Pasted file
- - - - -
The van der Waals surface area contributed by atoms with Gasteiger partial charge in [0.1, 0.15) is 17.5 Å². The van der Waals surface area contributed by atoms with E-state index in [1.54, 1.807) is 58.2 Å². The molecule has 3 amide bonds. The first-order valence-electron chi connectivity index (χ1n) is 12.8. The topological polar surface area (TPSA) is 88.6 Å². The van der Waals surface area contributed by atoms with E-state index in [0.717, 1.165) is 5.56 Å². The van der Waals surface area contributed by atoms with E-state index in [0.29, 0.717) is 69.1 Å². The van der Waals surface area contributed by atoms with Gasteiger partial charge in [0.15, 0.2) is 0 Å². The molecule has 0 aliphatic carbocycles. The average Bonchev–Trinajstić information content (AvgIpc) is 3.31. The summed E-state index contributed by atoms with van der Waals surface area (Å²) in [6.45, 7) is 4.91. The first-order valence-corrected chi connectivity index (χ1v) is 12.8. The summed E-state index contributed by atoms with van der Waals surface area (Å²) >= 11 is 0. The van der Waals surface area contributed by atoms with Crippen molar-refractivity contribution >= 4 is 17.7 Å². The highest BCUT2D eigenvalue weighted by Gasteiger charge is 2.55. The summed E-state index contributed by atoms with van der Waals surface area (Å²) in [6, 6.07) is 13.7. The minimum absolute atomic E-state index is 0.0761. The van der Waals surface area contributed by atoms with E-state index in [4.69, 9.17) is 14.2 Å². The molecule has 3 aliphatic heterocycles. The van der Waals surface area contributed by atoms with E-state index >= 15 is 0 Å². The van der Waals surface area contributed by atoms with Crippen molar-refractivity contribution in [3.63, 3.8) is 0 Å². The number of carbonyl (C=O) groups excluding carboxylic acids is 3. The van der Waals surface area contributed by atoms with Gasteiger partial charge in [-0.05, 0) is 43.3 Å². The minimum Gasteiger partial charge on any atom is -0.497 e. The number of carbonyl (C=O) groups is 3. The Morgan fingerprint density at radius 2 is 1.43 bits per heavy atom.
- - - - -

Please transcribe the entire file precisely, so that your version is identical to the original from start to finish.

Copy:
The van der Waals surface area contributed by atoms with Gasteiger partial charge in [0.1, 0.15) is 17.5 Å². The van der Waals surface area contributed by atoms with E-state index in [1.54, 1.807) is 58.2 Å². The molecule has 3 amide bonds. The first-order valence-electron chi connectivity index (χ1n) is 12.8. The topological polar surface area (TPSA) is 88.6 Å². The van der Waals surface area contributed by atoms with E-state index in [0.717, 1.165) is 5.56 Å². The van der Waals surface area contributed by atoms with E-state index in [0.29, 0.717) is 69.1 Å². The van der Waals surface area contributed by atoms with Gasteiger partial charge in [0.15, 0.2) is 0 Å². The molecule has 0 aliphatic carbocycles. The average Bonchev–Trinajstić information content (AvgIpc) is 3.31. The summed E-state index contributed by atoms with van der Waals surface area (Å²) in [6.45, 7) is 4.91. The first-order valence-corrected chi connectivity index (χ1v) is 12.8. The summed E-state index contributed by atoms with van der Waals surface area (Å²) >= 11 is 0. The van der Waals surface area contributed by atoms with Crippen molar-refractivity contribution >= 4 is 17.7 Å². The highest BCUT2D eigenvalue weighted by Gasteiger charge is 2.55. The summed E-state index contributed by atoms with van der Waals surface area (Å²) in [6, 6.07) is 13.7. The minimum absolute atomic E-state index is 0.0761. The van der Waals surface area contributed by atoms with E-state index in [4.69, 9.17) is 14.2 Å². The molecule has 3 aliphatic heterocycles. The van der Waals surface area contributed by atoms with E-state index >= 15 is 0 Å². The van der Waals surface area contributed by atoms with Crippen molar-refractivity contribution in [3.63, 3.8) is 0 Å². The number of carbonyl (C=O) groups excluding carboxylic acids is 3. The van der Waals surface area contributed by atoms with Gasteiger partial charge in [-0.05, 0) is 43.3 Å². The minimum Gasteiger partial charge on any atom is -0.497 e. The number of carbonyl (C=O) groups is 3. The Morgan fingerprint density at radius 2 is 1.43 bits per heavy atom.